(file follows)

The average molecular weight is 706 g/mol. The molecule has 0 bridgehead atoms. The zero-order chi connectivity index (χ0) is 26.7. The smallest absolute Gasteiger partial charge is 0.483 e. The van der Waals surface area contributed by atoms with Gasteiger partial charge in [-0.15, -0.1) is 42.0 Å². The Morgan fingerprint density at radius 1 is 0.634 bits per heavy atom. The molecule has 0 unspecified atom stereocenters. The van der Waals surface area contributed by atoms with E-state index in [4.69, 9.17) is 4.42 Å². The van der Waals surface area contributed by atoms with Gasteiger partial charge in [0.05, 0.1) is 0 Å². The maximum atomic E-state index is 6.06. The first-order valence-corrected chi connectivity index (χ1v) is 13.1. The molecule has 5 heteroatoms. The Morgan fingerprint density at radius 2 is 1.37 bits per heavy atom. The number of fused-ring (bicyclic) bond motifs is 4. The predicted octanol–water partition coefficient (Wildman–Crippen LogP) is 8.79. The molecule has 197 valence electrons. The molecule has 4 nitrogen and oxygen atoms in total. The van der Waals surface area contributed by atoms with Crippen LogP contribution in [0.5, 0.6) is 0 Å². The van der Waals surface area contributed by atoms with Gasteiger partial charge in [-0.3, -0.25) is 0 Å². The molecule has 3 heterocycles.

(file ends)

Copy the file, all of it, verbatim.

The average molecular weight is 706 g/mol. The molecule has 0 bridgehead atoms. The zero-order chi connectivity index (χ0) is 26.7. The smallest absolute Gasteiger partial charge is 0.483 e. The van der Waals surface area contributed by atoms with Gasteiger partial charge in [-0.15, -0.1) is 42.0 Å². The Morgan fingerprint density at radius 1 is 0.634 bits per heavy atom. The molecule has 0 unspecified atom stereocenters. The van der Waals surface area contributed by atoms with E-state index in [4.69, 9.17) is 4.42 Å². The van der Waals surface area contributed by atoms with Gasteiger partial charge in [0.05, 0.1) is 0 Å². The maximum atomic E-state index is 6.06. The first-order valence-corrected chi connectivity index (χ1v) is 13.1. The molecule has 5 heteroatoms. The Morgan fingerprint density at radius 2 is 1.37 bits per heavy atom. The number of fused-ring (bicyclic) bond motifs is 4. The predicted octanol–water partition coefficient (Wildman–Crippen LogP) is 8.79. The molecule has 197 valence electrons. The molecule has 4 nitrogen and oxygen atoms in total. The van der Waals surface area contributed by atoms with Crippen LogP contribution in [0.5, 0.6) is 0 Å². The van der Waals surface area contributed by atoms with Gasteiger partial charge in [-0.3, -0.25) is 0 Å². The molecule has 3 heterocycles.